Integrating shape contours in the visual periphery is vital to our ability to locate objects and thus make targeted saccadic eye movements to efficiently explore our surroundings. We tested whether global shape symmetry facilitates peripheral contour integration and saccade targeting in three experiments, in which observers responded to a successful peripheral contour detection by making a saccade towards the target shape. The target contours were horizontally (Experiment 1) or vertically (Experiments 2 and 3) mirror symmetric. Observers responded by making a horizontal (Experiments 1 and 2) or vertical (Experiment 3) eye movement. Based on an analysis of the saccadic latency and accuracy, we conclude that the figure-ground cue of global mirror symmetry in the periphery has little effect on contour integration or on the speed and precision with which saccades are targeted towards objects. The role of mirror symmetry may be more apparent under natural viewing conditions with multiple objects competing for attention, where symmetric regions in the visual field can pre-attentively signal the presence of objects, and thus attract eye movements.Symmetry2014-01-0261Article10.3390/sym60100011222073-89942014-01-02doi: 10.3390/sym6010001Michaël SassiMaarten DemeyerJohan Wagemans<![CDATA[Symmetry, Vol. 5, Pages 344-354: Effect of Symmetry Breaking on Electronic Band Structure: Gap Opening at the High Symmetry Points]]>
http://www.mdpi.com/2073-8994/5/4/344
Some characteristic features of band structures, like the band degeneracy at high symmetry points or the existence of energy gaps, usually reflect the symmetry of the crystal or, more precisely, the symmetry of the wave vector group at the relevant points of the Brillouin zone. In this paper, we will illustrate this property by considering two-dimensional (2D)-hexagonal lattices characterized by a possible two-fold degenerate band at the K points with a linear dispersion (Dirac points). By combining scanning tunneling spectroscopy and angle-resolved photoemission, we study the electronic properties of a similar system: the Ag/Cu(111) interface reconstruction characterized by a hexagonal superlattice, and we show that the gap opening at the K points of the Brillouin zone of the reconstructed cell is due to the symmetry breaking of the wave vector group.Symmetry2013-12-0954Article10.3390/sym50403443443542073-89942013-12-09doi: 10.3390/sym5040344Guillaume VasseurYannick Fagot-RevuratBertrand KierrenMuriel SicotDaniel Malterre<![CDATA[Symmetry, Vol. 5, Pages 313-343: Interplay between Point-Group Symmetries and the Choice of the Bloch Basis in Multiband Models]]>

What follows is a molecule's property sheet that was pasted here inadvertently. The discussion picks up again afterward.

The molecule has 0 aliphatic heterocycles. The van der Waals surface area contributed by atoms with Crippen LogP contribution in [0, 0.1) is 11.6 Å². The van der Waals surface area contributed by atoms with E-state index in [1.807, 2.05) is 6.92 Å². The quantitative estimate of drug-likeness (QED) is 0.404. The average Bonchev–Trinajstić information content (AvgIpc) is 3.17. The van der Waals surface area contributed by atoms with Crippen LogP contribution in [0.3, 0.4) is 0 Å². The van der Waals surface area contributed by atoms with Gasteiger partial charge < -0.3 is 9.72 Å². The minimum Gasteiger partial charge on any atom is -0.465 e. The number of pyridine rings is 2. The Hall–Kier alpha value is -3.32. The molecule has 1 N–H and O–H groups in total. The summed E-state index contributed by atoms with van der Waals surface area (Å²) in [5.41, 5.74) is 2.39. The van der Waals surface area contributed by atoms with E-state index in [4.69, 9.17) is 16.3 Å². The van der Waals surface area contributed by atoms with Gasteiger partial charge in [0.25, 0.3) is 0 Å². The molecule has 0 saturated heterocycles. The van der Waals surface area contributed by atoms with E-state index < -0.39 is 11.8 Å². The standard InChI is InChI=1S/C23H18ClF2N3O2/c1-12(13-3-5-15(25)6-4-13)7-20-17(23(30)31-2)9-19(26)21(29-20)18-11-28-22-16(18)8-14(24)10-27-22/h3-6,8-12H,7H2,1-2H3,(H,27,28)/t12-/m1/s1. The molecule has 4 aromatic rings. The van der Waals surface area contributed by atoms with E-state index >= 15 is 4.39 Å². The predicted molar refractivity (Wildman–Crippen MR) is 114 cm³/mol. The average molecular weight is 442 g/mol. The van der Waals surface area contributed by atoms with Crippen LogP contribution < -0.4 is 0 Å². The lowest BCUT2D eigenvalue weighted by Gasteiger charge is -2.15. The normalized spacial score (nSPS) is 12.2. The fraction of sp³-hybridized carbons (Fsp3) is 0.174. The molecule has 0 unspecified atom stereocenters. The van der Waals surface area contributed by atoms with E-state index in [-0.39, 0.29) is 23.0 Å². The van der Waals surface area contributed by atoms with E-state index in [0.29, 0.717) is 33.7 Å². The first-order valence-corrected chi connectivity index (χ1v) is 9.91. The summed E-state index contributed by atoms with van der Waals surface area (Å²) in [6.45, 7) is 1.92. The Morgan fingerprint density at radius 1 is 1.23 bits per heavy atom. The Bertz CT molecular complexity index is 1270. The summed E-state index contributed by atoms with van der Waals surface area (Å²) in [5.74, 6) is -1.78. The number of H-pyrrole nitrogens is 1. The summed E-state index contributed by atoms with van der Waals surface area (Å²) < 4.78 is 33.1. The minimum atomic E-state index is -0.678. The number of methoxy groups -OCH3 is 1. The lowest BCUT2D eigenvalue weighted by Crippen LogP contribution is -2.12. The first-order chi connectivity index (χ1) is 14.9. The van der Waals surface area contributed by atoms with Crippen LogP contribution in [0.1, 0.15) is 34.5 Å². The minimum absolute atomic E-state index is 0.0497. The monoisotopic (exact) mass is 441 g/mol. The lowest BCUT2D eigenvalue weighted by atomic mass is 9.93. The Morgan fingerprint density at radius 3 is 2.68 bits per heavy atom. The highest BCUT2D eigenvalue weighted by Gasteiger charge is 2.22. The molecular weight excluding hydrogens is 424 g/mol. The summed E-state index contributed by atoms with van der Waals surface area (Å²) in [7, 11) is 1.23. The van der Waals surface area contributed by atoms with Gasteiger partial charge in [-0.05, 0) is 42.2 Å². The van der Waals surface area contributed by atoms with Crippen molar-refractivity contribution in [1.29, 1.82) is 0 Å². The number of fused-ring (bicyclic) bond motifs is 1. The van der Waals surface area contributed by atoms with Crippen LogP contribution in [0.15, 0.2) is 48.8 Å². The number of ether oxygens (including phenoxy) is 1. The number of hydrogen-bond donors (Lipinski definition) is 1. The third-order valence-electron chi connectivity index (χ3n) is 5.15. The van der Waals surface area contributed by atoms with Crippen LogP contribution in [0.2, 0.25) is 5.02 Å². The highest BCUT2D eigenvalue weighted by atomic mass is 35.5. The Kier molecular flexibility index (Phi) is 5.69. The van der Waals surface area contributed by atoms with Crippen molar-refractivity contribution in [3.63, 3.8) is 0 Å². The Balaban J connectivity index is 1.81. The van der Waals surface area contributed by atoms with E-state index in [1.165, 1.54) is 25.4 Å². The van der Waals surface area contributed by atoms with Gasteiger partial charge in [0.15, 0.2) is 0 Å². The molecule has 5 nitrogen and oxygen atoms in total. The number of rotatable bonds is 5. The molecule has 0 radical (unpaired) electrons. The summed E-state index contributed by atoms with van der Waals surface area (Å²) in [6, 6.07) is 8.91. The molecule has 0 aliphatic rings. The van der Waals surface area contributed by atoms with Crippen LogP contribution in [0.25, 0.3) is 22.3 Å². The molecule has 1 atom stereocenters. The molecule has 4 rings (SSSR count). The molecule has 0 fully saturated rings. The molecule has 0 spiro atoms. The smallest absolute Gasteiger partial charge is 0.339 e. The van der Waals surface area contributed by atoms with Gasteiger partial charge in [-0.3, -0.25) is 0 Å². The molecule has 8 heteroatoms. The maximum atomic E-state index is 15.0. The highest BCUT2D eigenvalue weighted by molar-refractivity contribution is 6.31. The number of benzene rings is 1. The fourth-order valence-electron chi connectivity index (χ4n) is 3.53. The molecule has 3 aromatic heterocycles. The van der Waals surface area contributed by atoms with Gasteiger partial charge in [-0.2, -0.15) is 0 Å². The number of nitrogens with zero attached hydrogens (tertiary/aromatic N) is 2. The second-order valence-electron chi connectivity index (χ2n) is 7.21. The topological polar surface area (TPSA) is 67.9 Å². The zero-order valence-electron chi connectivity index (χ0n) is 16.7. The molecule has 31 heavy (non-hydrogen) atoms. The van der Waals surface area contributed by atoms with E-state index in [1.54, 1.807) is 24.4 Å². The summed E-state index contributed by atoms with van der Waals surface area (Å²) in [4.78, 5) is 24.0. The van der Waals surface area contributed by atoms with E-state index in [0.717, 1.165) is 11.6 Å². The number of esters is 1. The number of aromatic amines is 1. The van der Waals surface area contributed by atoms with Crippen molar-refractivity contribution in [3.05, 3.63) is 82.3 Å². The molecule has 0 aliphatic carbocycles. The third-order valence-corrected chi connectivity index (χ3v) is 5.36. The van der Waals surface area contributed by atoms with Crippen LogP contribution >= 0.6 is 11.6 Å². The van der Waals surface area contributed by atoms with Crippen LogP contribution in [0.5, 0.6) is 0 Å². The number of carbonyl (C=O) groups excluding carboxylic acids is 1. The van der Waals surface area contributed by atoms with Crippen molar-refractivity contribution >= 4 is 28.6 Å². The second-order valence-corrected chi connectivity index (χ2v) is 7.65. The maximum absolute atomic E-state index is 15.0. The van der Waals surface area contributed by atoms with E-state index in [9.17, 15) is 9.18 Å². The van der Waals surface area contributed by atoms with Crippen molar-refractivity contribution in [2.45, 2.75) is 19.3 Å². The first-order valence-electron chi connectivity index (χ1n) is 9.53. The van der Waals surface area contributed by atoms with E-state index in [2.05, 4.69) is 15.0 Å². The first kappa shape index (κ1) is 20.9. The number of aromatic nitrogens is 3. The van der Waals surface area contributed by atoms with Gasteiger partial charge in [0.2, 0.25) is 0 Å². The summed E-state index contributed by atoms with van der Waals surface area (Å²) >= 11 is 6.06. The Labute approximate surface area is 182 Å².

http://www.mdpi.com/2073-8994/5/4/313
We analyze the point-group symmetries of generic multiband tight-binding models with respect to the transformation properties of the effective interactions. While the vertex functions in the orbital language may transform non-trivially under point-group operations, their point-group behavior in the band language can be simplified by choosing a suitable Bloch basis. We first give two analytically accessible examples. Then, we show that, for a large class of models, a natural Bloch basis exists, in which the vertex functions in the band language transform trivially under all point-group operations. As a consequence, the point-group symmetries can be used to reduce the computational effort in perturbative many-particle approaches, such as the functional renormalization group.Symmetry2013-11-1154Article10.3390/sym50403133133432073-89942013-11-11doi: 10.3390/sym5040313Stefan MaierCarsten HonerkampQiang-Hua Wang<![CDATA[Symmetry, Vol. 5, Pages 287-312: Multiple Solutions to Implicit Symmetric Boundary Value Problems for Second Order Ordinary Differential Equations (ODEs): Equivariant Degree Approach]]>